Not all sewing project go smoothly. Have you ever started a project and you can tell from the get-go that it’s just not going to work out? This is exactly how this project started. I was looking through my more modern sewing patterns that I was gifted when I first started sewing; some have been great for learning bodices and most things can be made to look more vintage by adding a midi skirt. I found a pattern which was a collaboration between Cynthia Rowley and Simplicity, number 1873, which I loved for it’s variations and I kept hearing it call out to me. Even though I’m embarrassed to say I don’t know who Cynthia Rowley is, I thought this pattern would be super cute so off I went.
After a quick Google search, I found out that Cynthia Rowley is an American fashion designer with her own brand. Cynthia Rowley is a leading global lifestyle brand built on the philosophy that fashion should be an adventure. The brand’s signature pretty-meets-sporty assortment features ready-to-wear, surf and swim, fitness, accessories, and home decor as well as exclusive collaborations with like-minded brands.
Here’s where things started going weird; I went through my fabric stash and found what I think is woven curtain fabric which was gifted to me. I loved the print as it had large screen printed autumnal images on it such as sunflowers and corn. I noticed this fabric was quite slippery but also very stiff and it didn’t seem to be coming together very well. I realised I wasn’t excited to keep sewing up the project and spend more time scrolling instagram whilst seated at my sewing machine rather than actually sewing. I knew it was the fabric, it was a bad choice but I still liked the pattern so I ended up choosing different fabric and restarting the project. So, with that side story out of the way, let’s have a closer look at the pattern itself.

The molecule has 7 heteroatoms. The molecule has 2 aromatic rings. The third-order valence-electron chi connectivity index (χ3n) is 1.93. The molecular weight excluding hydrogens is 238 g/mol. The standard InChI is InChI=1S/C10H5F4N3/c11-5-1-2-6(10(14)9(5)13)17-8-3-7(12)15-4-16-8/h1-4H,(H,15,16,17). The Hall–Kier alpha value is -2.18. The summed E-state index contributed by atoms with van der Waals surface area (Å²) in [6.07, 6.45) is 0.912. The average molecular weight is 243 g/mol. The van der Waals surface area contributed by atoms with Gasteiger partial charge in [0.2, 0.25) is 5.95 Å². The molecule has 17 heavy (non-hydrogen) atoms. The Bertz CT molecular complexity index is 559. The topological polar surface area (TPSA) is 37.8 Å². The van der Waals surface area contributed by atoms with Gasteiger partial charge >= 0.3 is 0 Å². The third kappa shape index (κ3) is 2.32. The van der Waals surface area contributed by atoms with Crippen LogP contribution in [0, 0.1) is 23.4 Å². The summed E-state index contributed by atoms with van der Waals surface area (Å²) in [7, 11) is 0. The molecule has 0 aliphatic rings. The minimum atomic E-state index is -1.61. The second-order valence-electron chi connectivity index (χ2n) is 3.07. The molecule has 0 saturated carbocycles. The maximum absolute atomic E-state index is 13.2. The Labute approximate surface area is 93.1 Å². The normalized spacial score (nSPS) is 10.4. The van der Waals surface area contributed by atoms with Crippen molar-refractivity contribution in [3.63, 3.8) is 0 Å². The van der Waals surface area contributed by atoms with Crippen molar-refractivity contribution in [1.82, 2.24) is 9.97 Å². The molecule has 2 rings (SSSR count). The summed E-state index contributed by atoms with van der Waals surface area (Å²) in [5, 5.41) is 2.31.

Simplicity X Cynthia Rowley 1873 is a dress pattern released in 2013 which features three dress variations and two jacket options. The dress has a scoop neckline with a darted bodice which is the basis for styles A, B and C. Option A gives you cute pleated puff sleeves, option B and C are sleeveless but option C has little side tabs attached with buttons to the front of the bodice. All three variations have the same pleated short skirt but I will be swapping it out for a gathered midi skirt instead. The pattern also comes with two jacket options which for this review I will not be making.